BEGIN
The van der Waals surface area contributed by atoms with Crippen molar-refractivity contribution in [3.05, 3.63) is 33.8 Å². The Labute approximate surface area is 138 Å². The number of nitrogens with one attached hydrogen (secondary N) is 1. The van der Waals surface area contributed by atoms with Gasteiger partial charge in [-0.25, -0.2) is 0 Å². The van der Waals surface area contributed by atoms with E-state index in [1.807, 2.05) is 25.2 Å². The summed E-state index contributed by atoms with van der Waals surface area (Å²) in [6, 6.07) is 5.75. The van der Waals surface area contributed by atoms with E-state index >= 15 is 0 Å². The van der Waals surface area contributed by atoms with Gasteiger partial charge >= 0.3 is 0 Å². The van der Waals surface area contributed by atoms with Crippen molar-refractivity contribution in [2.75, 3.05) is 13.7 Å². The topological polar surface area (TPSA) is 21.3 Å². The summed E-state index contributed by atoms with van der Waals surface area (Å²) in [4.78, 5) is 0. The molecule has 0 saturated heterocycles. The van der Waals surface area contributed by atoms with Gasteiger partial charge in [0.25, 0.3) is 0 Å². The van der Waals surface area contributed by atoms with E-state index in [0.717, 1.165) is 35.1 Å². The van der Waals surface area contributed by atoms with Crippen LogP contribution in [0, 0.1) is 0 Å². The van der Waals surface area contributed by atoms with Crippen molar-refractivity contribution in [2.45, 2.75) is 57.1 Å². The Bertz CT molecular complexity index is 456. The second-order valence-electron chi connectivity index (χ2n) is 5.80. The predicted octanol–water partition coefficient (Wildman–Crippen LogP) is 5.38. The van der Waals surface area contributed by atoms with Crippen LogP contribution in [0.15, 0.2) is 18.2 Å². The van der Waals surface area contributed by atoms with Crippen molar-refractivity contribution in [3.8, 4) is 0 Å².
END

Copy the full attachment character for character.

The van der Waals surface area contributed by atoms with Crippen molar-refractivity contribution in [3.05, 3.63) is 33.8 Å². The Labute approximate surface area is 138 Å². The number of nitrogens with one attached hydrogen (secondary N) is 1. The van der Waals surface area contributed by atoms with Gasteiger partial charge in [-0.25, -0.2) is 0 Å². The van der Waals surface area contributed by atoms with E-state index in [1.807, 2.05) is 25.2 Å². The summed E-state index contributed by atoms with van der Waals surface area (Å²) in [6, 6.07) is 5.75. The van der Waals surface area contributed by atoms with E-state index >= 15 is 0 Å². The van der Waals surface area contributed by atoms with Gasteiger partial charge >= 0.3 is 0 Å². The van der Waals surface area contributed by atoms with Crippen molar-refractivity contribution in [2.75, 3.05) is 13.7 Å². The topological polar surface area (TPSA) is 21.3 Å². The summed E-state index contributed by atoms with van der Waals surface area (Å²) in [4.78, 5) is 0. The molecule has 0 saturated heterocycles. The van der Waals surface area contributed by atoms with Gasteiger partial charge in [0.25, 0.3) is 0 Å². The van der Waals surface area contributed by atoms with E-state index in [0.717, 1.165) is 35.1 Å². The van der Waals surface area contributed by atoms with Crippen LogP contribution in [0, 0.1) is 0 Å². The van der Waals surface area contributed by atoms with Crippen molar-refractivity contribution in [2.45, 2.75) is 57.1 Å². The Bertz CT molecular complexity index is 456. The second-order valence-electron chi connectivity index (χ2n) is 5.80. The predicted octanol–water partition coefficient (Wildman–Crippen LogP) is 5.38. The van der Waals surface area contributed by atoms with Crippen LogP contribution in [0.15, 0.2) is 18.2 Å². The van der Waals surface area contributed by atoms with Crippen molar-refractivity contribution in [3.8, 4) is 0 Å².